Saturday, 4 October 2008

The Economic Consensus

Alex Tabarrok at Marginal Revolution argues there is now a consensus among economists that the best strategy for dealing with the financial crisis is to recapitalize the banks that need recapitalization. He notes that economists as diverse as Paul Krugman, John Cochrane, Luigi Zingales, Douglas Diamond, Raghuram Rajan, along with Tabarrok and Tyler Cowen, and many others, are of this view. Tabarrok goes on to say
Krugman would prefer a recapitalization in the form of nationalization. In my view, there is still plenty of private money to buy banks at the right price and my preferred model is the FDIC leading a speed bankruptcy procedure, as was done brilliantly with Washington Mutual (Cochrane also supports this model.) In the middle are most of the others who have a variety of good ideas to require the banks to raise equity in various ways.

The consensus policy of economists would put most of the burden of adjustment on politically powerful holders of equity and bonds.
Importantly Tabarrok also notes that economists have arrived at a consensus that the bailout bill is not the right policy. Looking at the economists noted above, none is enthusiastic about the bailout. Most would properly think that the bailout has a good chance of failing. But as Tabarrok also points out
Nevertheless, the political consensus is that a bailout is what we will get whether it is likely to work or not.
Lynne Kiesling at the Knowledge Problem blog notes
Fast recapitalization, removing the signaling penalty by having the government require banks to stop giving dividends in the short run ... those are the kind of policies that economists have been discussing, fleshing out, and encouraging over the past two weeks. Of course, the challenge to those proposals is that the parties who end up paying are precisely those firms and industries that are politically powerful.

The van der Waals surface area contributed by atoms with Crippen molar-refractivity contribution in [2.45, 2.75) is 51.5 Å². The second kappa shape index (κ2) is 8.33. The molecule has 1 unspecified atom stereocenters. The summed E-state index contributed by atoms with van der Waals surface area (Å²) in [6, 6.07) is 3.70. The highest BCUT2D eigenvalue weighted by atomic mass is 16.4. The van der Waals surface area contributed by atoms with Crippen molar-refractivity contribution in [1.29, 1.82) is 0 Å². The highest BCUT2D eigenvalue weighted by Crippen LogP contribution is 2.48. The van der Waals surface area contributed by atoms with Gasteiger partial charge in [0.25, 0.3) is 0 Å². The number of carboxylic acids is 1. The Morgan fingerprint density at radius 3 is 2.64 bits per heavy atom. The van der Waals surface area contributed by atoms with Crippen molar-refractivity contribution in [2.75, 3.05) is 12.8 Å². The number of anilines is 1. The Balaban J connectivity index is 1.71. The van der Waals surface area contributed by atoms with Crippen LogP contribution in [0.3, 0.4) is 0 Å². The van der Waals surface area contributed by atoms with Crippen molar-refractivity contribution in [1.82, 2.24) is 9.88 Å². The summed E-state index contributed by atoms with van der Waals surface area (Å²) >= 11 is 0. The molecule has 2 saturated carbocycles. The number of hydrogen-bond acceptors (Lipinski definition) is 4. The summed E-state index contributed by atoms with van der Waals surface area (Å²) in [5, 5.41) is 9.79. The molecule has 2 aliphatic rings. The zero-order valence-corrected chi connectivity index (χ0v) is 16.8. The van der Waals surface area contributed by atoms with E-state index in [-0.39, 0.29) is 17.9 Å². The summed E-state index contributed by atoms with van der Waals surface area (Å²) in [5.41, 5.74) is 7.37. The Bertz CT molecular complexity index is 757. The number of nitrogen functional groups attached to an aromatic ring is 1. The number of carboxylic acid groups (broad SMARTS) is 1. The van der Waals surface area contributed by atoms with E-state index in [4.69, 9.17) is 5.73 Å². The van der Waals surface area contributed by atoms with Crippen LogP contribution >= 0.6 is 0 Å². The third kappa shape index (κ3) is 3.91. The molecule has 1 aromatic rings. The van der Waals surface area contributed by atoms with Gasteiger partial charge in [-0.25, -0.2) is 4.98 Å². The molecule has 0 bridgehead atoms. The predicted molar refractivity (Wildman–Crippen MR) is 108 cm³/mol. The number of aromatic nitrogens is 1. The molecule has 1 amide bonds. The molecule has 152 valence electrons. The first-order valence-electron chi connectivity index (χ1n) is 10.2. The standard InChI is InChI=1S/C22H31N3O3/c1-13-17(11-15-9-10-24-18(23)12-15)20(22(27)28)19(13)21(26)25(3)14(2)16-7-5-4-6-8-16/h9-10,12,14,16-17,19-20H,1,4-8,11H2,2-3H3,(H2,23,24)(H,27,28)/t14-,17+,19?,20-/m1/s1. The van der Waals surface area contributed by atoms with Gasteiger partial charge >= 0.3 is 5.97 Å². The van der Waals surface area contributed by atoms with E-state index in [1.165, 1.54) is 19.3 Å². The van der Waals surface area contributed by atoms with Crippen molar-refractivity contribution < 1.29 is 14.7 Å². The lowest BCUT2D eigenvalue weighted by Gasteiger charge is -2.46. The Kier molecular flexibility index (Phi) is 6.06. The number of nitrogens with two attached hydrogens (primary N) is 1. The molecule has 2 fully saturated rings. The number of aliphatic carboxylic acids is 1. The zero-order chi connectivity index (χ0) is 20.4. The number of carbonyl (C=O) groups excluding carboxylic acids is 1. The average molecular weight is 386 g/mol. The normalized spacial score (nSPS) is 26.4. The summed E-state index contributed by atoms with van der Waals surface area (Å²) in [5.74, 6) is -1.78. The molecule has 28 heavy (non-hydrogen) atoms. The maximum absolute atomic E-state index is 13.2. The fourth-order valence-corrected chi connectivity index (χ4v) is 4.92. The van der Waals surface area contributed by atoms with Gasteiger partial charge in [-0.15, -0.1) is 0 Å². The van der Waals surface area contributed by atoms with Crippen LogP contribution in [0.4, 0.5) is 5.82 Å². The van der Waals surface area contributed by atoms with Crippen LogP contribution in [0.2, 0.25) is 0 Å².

The public choice economics lesson in this? Mancur Olson was right about concentrated benefits and diffuse costs:
... large groups will face relatively high costs when attempting to organize for collective action while small groups will face relatively low costs. Furthermore, individuals in large groups will gain relatively less per capita of successful collective action; individuals in small groups will gain relatively more per capita through successful collective action. Hence, in the absence of collective incentives, the incentive for group action diminishes as group size increases, so that large groups are less able to act in their common interest than small ones.

The book concludes that, not only will collective action by large groups be difficult to achieve even when they have interests in common, but situations could also occur where the minority (bound together by concentrated selective incentives) can dominate the majority.
Sadly, if not unexpectedly, politics trumps economics yet again. But this time it could be very costly. Steve Horwitz points out, over at the Austrian Economists blog, that this is The Triumph of Politics over Economics. He writes
Not much more to be said about the bailout bill going into law. Load it up with lots of goodies and you can buy lots of votes. Keep stoking the fires of "crisis" while you do to make sure the public is sufficiently confused. End result? De facto nationalization of a huge hunk of the credit markets. To use Pete's terms, this was a major victory for the "forces of stupidity." Let's hope the "forces of innovation" can make a comeback.

No comments: